The wise men from the east, who followed the star of Christ, brought gifts of gold, frankincense, and myrrh, valuable gifts that were common to give to a king. If the Christmas tree is seen to represent Christ, the gifts at the foot of the tree draw us back to the gifts the wise men laid before baby Jesus as they worshiped him. (Matthew 2:11) Our gift giving at Christmas should serve to remind us that as we give to others who are in need, we are giving to Jesus. (Matthew 25:34-40) And if the gifts at the tree are seen to have come from Santa Claus, an all-knowing, all-loving, apparently all-powerful, and never dying father-figure who cares for children, it should point us to the true gift-giver, God our heavenly Father. (James 1:17)
The lights that are held up by being draped across the Christmas tree’s branches are a final touch that point back to Christians, the Church. John begins his Gospel biography of Christ by saying that in Jesus “was life, and the life was the light of men” (John 1:4, ESV). The light of Jesus shines in the darkness of this sin cursed world. (John 1:5) The light of Jesus enlightens men as to who God is. (John 1:9) Later in his Gospel, John directly quotes Jesus as having said, “I am the light of the world. Whoever follows me will not walk in darkness, but will have the light of life” (John 8:12). As Christians know the Lord through Jesus, and possess eternal life and the light of Christ, we become just what Jesus calls us in his Sermon on the Mount, “the light of the world” (Matthew 5:14).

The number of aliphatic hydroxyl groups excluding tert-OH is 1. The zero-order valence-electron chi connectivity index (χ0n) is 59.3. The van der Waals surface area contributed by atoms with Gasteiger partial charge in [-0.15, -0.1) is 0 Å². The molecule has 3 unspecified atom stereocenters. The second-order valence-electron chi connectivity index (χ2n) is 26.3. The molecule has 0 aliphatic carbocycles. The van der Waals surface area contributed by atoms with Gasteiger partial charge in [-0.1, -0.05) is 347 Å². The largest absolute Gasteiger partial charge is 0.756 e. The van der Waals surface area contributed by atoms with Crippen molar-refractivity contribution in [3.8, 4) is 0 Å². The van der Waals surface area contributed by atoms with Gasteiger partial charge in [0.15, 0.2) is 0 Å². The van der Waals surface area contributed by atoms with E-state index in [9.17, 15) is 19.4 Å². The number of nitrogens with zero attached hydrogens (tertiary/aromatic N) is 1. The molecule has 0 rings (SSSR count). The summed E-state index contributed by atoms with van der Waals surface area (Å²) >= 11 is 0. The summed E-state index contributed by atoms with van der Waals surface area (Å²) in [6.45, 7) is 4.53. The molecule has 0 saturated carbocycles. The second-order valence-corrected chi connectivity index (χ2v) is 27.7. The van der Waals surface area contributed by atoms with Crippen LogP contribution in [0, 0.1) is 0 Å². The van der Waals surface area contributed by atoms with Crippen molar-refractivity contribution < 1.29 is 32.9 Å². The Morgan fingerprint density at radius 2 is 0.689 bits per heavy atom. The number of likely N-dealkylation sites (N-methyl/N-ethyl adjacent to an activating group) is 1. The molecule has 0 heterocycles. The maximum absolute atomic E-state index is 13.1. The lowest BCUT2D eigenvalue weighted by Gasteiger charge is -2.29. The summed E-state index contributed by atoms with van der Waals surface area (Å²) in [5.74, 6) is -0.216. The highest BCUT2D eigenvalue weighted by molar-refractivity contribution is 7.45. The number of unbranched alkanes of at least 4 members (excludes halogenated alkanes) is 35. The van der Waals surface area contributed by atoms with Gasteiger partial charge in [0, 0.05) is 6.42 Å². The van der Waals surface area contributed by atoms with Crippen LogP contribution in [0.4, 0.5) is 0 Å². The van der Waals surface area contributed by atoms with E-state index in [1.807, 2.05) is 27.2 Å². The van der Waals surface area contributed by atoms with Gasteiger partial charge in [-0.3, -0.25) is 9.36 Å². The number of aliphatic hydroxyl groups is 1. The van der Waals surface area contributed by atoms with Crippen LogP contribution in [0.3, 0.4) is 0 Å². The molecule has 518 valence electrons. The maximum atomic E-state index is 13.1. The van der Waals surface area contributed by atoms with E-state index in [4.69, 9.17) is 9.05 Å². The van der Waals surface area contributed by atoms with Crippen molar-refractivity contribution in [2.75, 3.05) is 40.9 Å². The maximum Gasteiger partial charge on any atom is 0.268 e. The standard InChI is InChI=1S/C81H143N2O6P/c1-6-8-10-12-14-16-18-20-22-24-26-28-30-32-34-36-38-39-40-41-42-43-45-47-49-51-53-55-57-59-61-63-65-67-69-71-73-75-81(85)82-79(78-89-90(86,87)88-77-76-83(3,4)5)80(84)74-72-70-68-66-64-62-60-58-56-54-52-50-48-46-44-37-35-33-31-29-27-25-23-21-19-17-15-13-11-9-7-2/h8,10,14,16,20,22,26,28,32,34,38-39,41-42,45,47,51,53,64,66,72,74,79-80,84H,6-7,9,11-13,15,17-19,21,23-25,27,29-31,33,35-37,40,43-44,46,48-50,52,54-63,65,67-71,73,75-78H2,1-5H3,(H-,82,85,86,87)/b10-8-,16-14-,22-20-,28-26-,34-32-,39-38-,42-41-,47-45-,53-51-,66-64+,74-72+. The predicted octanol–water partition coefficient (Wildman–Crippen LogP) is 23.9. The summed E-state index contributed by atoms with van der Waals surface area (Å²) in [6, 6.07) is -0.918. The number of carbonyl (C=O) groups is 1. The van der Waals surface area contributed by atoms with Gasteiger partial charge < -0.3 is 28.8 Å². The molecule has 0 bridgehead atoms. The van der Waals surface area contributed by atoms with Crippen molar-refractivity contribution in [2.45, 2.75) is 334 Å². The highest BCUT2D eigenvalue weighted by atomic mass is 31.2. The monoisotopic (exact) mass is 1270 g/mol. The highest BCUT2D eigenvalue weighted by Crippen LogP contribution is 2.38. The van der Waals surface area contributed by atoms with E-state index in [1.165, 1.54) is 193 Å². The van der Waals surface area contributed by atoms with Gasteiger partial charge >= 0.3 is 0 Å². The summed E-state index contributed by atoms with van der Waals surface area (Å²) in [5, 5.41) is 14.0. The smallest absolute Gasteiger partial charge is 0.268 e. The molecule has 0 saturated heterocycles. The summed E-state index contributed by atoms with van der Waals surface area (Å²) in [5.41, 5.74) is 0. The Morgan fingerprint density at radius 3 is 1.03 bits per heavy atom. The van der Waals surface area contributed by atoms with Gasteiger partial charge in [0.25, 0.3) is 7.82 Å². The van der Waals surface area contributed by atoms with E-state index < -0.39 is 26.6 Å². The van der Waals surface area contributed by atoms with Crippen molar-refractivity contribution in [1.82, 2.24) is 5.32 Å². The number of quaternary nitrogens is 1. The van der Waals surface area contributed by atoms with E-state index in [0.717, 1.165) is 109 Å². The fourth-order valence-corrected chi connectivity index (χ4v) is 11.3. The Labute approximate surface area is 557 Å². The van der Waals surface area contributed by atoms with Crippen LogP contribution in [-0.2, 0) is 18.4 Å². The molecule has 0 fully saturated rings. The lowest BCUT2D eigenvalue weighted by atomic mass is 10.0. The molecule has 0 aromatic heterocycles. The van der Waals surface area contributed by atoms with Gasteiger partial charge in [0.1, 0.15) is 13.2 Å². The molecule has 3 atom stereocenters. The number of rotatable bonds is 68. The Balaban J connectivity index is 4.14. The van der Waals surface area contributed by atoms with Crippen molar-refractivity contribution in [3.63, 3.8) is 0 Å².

When we look at the Christmas tree, we are reminded that Jesus became flesh and dwelt among us. The Light of the World has revealed himself, lighting the path to eternal life. As Christians are connected to Christ, we shine the light of Christ into a fallen world. The Church that is spread out across the world, and is still growing, shines as many dispersed beacons of hope in a fallen and depraved world. Jesus came, died for our sins, rose for our salvation, and is patiently waiting for more to come to know of his love and grace.
This Christmas, remember that Jesus came once with angels and with a star as the ultimate gift of God to this world, and Jesus will come again; this time with the entire heavenly host with the falling of all the stars as he returns for his chosen and holy people. Let’s help the world see Christ this December, as we hold out the Good News of Jesus Christ in all that we say and all that we do in our Christmas celebration.